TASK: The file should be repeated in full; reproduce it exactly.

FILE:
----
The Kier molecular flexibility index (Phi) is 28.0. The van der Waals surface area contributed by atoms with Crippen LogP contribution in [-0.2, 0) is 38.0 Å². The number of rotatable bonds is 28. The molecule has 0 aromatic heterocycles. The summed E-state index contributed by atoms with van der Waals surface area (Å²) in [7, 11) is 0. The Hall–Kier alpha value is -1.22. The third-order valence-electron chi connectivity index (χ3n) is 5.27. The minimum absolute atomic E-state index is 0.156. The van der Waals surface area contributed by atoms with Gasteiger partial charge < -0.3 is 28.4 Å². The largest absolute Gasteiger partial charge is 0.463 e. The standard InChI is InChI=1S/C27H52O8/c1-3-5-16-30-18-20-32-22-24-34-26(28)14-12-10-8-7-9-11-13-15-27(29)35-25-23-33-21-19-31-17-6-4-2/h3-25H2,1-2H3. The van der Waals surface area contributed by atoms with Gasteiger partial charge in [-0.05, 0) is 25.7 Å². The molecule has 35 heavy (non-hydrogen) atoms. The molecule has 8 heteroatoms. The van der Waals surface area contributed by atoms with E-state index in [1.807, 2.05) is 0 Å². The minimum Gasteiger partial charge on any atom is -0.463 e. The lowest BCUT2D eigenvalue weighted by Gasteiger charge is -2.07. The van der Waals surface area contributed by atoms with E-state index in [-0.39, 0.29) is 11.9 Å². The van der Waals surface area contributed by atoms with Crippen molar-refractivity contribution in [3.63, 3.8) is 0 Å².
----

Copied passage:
The Kier molecular flexibility index (Phi) is 28.0. The van der Waals surface area contributed by atoms with Crippen LogP contribution in [-0.2, 0) is 38.0 Å². The number of rotatable bonds is 28. The molecule has 0 aromatic heterocycles. The summed E-state index contributed by atoms with van der Waals surface area (Å²) in [7, 11) is 0. The Hall–Kier alpha value is -1.22. The third-order valence-electron chi connectivity index (χ3n) is 5.27. The minimum absolute atomic E-state index is 0.156. The van der Waals surface area contributed by atoms with Gasteiger partial charge < -0.3 is 28.4 Å². The largest absolute Gasteiger partial charge is 0.463 e. The standard InChI is InChI=1S/C27H52O8/c1-3-5-16-30-18-20-32-22-24-34-26(28)14-12-10-8-7-9-11-13-15-27(29)35-25-23-33-21-19-31-17-6-4-2/h3-25H2,1-2H3. The van der Waals surface area contributed by atoms with Gasteiger partial charge in [-0.05, 0) is 25.7 Å². The molecule has 35 heavy (non-hydrogen) atoms. The molecule has 8 heteroatoms. The van der Waals surface area contributed by atoms with E-state index in [1.807, 2.05) is 0 Å². The minimum Gasteiger partial charge on any atom is -0.463 e. The lowest BCUT2D eigenvalue weighted by Gasteiger charge is -2.07. The van der Waals surface area contributed by atoms with E-state index in [-0.39, 0.29) is 11.9 Å². The van der Waals surface area contributed by atoms with Crippen molar-refractivity contribution in [3.63, 3.8) is 0 Å².